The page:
Often Slacklining is still perceived as an activity for gifted people. The Global City Balance Challenge is an initiative with as simple plan: To prove that balance can be achieved by anyone! “It´s pretty much like learning to ride a bike” With the right approach it is achievable in a very short time and it is very rewarding plus it helps to find one´s core stability in avoiding injuries in everyday life. And once you gain the skill you don´t lose it!

The challenge for the city is to get as many people as possible to balance for 10sec on a Slackrack (10ft long and 30cm high, free standing slackline structure) in one day. By today New York, Tokyo, Munich, Lausanne, Wellington plus many more have already participated. Check out GIBBON´s website for more details: city-balance-challenge- 2017-2/

Head to the WyoClimbers booth in Lander City Park on July 14th to hop on the line and help us get just  a little closer to getting the most people on a slack line in a single day in 2017.

To learn how to slackline GIBBON has developed a free App with video tutorials on learning how to balance on a slackline, gaining skills and tricks and how to use Slacklines to stay fit. Available on Android and IOS:


5 tips to improve your outdoor photography (climbing edition)


5 tips to improve your outdoor photography (climbing edition)

Guess what? Ticket holders get a free Buff this year! 

Heres a nifty post about climbing photography from the staff at Buff. Maybe it will inspire you to sign up for Climbing Magazines Photo clinic!

BUFF® Staff / 3-11-2017

change your perspective.

Let’s be honest, no one really likes to look at your butt shots. There is just nothing interesting about them. We have all belayed someone before, we all know what looking up at a climber looks like so it shouldn’t come as a surprise to find out images from that same vantage point don’t strike a chord with a viewer. Getting a unique perspective is a key element in creating an eye-catching climbing image. 
There are two easy ways to do this. Get above the climber, or get to the side. Which technique you decide on will be determined by the surrounding terrain, composition goal and most importantly, your comfort level and ability.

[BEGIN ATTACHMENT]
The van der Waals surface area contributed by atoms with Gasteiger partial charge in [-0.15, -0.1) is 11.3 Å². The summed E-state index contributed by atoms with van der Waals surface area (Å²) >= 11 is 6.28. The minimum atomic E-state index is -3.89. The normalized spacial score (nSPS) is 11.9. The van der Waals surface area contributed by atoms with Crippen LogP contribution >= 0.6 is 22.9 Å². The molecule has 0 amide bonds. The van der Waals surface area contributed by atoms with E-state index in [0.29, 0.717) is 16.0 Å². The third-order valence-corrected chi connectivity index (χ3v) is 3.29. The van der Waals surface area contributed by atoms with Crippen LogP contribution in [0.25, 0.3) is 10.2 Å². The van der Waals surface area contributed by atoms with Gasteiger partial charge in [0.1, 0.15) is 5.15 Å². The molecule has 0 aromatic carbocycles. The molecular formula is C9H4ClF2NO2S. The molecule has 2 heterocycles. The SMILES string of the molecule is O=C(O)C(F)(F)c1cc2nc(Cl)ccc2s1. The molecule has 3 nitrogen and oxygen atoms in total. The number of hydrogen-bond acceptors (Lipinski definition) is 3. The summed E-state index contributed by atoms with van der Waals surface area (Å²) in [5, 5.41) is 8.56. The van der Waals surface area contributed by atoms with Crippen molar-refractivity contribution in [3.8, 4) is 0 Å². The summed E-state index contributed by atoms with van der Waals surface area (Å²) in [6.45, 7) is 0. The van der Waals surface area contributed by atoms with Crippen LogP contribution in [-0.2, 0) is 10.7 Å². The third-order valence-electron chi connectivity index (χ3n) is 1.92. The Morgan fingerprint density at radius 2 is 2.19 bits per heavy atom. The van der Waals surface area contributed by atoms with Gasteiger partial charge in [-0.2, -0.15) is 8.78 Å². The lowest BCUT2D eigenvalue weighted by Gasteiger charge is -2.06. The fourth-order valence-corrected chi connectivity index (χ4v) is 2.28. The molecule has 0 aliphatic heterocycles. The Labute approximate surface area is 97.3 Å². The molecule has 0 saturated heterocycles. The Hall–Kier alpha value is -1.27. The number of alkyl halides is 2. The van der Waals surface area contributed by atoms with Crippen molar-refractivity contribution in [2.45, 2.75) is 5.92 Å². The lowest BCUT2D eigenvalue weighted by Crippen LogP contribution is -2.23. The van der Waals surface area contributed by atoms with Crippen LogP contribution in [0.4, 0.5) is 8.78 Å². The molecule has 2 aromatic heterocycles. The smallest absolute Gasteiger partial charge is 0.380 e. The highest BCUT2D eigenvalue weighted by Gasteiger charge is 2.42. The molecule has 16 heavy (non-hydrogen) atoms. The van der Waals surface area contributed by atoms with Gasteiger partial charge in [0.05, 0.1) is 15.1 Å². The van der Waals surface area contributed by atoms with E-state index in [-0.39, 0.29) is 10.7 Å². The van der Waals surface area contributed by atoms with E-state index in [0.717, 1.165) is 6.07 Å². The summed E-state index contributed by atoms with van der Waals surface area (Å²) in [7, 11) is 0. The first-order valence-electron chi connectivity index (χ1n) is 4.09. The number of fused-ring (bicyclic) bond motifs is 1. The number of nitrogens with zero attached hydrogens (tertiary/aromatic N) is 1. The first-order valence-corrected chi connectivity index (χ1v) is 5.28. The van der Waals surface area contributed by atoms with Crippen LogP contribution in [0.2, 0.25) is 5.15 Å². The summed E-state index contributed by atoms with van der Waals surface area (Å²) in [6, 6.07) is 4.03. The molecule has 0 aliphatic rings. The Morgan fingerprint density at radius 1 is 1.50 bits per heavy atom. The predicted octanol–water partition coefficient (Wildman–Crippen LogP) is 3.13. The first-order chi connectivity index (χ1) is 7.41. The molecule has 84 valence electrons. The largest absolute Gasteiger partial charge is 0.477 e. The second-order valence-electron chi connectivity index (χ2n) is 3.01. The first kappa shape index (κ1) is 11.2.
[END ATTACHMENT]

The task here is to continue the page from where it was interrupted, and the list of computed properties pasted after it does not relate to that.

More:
Getting to the side of the climber will often be the easiest most straightforward approach to changing your perspective. Often times there will be some sort of a natural feature like a boulder, easy start to a climb or simply a change in angle along the cliff. 
The next and most versatile option is to place yourself above your subject. If you are lucky enough to have access to a climbing area with easily accessible top anchors you are already at an advantage. Depending on the specifics of the composition you have in mind, getting an eye-catching image can be as simple as creating an anchor, attaching yourself securely and leaning over the edge. When doing this, it is your natural instinct to want to be directly above the climber. While this is great and is certainly my go to when photographing climbing, try to explore your options and see what results being one route to either side gives you. You may be surprised. 
More often than not you will find yourself in an area where you do not have easy access to the top of your climbing area. This is where you are going to need some creativity, knowledge and a lot of patience. It is crucial that you become proficient in rope ascending techniques and general climbing systems before attempting to add a camera. I recommend hiring an American Mountain Guides Association (AMGA) certified or trained guide to teach you these skills.